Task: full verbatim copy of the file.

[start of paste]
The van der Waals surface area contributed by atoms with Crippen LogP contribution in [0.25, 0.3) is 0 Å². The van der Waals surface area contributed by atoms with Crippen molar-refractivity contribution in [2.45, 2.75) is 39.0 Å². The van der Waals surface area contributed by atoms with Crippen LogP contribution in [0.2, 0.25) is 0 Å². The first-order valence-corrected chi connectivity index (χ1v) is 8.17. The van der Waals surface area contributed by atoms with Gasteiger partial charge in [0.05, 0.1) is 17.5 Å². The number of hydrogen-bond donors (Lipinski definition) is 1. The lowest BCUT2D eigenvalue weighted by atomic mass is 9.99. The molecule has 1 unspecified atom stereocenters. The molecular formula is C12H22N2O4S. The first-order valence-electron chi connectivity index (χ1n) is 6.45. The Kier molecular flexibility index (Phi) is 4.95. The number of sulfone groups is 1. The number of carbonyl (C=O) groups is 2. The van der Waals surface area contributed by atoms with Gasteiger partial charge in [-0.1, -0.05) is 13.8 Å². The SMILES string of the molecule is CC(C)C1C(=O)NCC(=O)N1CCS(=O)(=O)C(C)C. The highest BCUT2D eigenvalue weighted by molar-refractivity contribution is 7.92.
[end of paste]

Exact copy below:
The van der Waals surface area contributed by atoms with Crippen LogP contribution in [0.25, 0.3) is 0 Å². The van der Waals surface area contributed by atoms with Crippen molar-refractivity contribution in [2.45, 2.75) is 39.0 Å². The van der Waals surface area contributed by atoms with Crippen LogP contribution in [0.2, 0.25) is 0 Å². The first-order valence-corrected chi connectivity index (χ1v) is 8.17. The van der Waals surface area contributed by atoms with Gasteiger partial charge in [0.05, 0.1) is 17.5 Å². The number of hydrogen-bond donors (Lipinski definition) is 1. The lowest BCUT2D eigenvalue weighted by atomic mass is 9.99. The molecule has 1 unspecified atom stereocenters. The molecular formula is C12H22N2O4S. The first-order valence-electron chi connectivity index (χ1n) is 6.45. The Kier molecular flexibility index (Phi) is 4.95. The number of sulfone groups is 1. The number of carbonyl (C=O) groups is 2. The van der Waals surface area contributed by atoms with Gasteiger partial charge in [-0.1, -0.05) is 13.8 Å². The SMILES string of the molecule is CC(C)C1C(=O)NCC(=O)N1CCS(=O)(=O)C(C)C. The highest BCUT2D eigenvalue weighted by molar-refractivity contribution is 7.92.